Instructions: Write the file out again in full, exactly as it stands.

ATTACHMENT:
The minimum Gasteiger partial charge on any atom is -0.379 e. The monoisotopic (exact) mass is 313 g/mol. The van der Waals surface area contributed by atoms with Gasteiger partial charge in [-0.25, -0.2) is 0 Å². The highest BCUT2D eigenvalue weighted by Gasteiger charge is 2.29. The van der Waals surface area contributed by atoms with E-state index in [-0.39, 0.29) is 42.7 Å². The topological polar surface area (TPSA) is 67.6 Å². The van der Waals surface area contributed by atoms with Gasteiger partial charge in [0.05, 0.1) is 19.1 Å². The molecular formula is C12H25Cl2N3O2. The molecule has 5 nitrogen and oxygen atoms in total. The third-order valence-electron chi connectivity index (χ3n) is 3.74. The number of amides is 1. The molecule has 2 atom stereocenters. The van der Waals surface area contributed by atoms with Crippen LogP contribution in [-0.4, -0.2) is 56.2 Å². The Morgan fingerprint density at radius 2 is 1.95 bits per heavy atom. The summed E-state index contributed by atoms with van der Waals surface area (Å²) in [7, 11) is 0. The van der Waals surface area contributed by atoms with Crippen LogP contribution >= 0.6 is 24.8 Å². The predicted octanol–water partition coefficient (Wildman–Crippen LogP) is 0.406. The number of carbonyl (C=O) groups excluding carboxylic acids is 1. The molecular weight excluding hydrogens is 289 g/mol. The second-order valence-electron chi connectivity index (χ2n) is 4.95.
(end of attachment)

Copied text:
The minimum Gasteiger partial charge on any atom is -0.379 e. The monoisotopic (exact) mass is 313 g/mol. The van der Waals surface area contributed by atoms with Gasteiger partial charge in [-0.25, -0.2) is 0 Å². The highest BCUT2D eigenvalue weighted by Gasteiger charge is 2.29. The van der Waals surface area contributed by atoms with E-state index in [-0.39, 0.29) is 42.7 Å². The topological polar surface area (TPSA) is 67.6 Å². The van der Waals surface area contributed by atoms with Gasteiger partial charge in [0.05, 0.1) is 19.1 Å². The molecular formula is C12H25Cl2N3O2. The molecule has 5 nitrogen and oxygen atoms in total. The third-order valence-electron chi connectivity index (χ3n) is 3.74. The number of amides is 1. The molecule has 2 atom stereocenters. The van der Waals surface area contributed by atoms with Crippen LogP contribution in [-0.4, -0.2) is 56.2 Å². The Morgan fingerprint density at radius 2 is 1.95 bits per heavy atom. The summed E-state index contributed by atoms with van der Waals surface area (Å²) in [7, 11) is 0. The van der Waals surface area contributed by atoms with Crippen LogP contribution >= 0.6 is 24.8 Å². The predicted octanol–water partition coefficient (Wildman–Crippen LogP) is 0.406. The number of carbonyl (C=O) groups excluding carboxylic acids is 1. The molecular weight excluding hydrogens is 289 g/mol. The second-order valence-electron chi connectivity index (χ2n) is 4.95.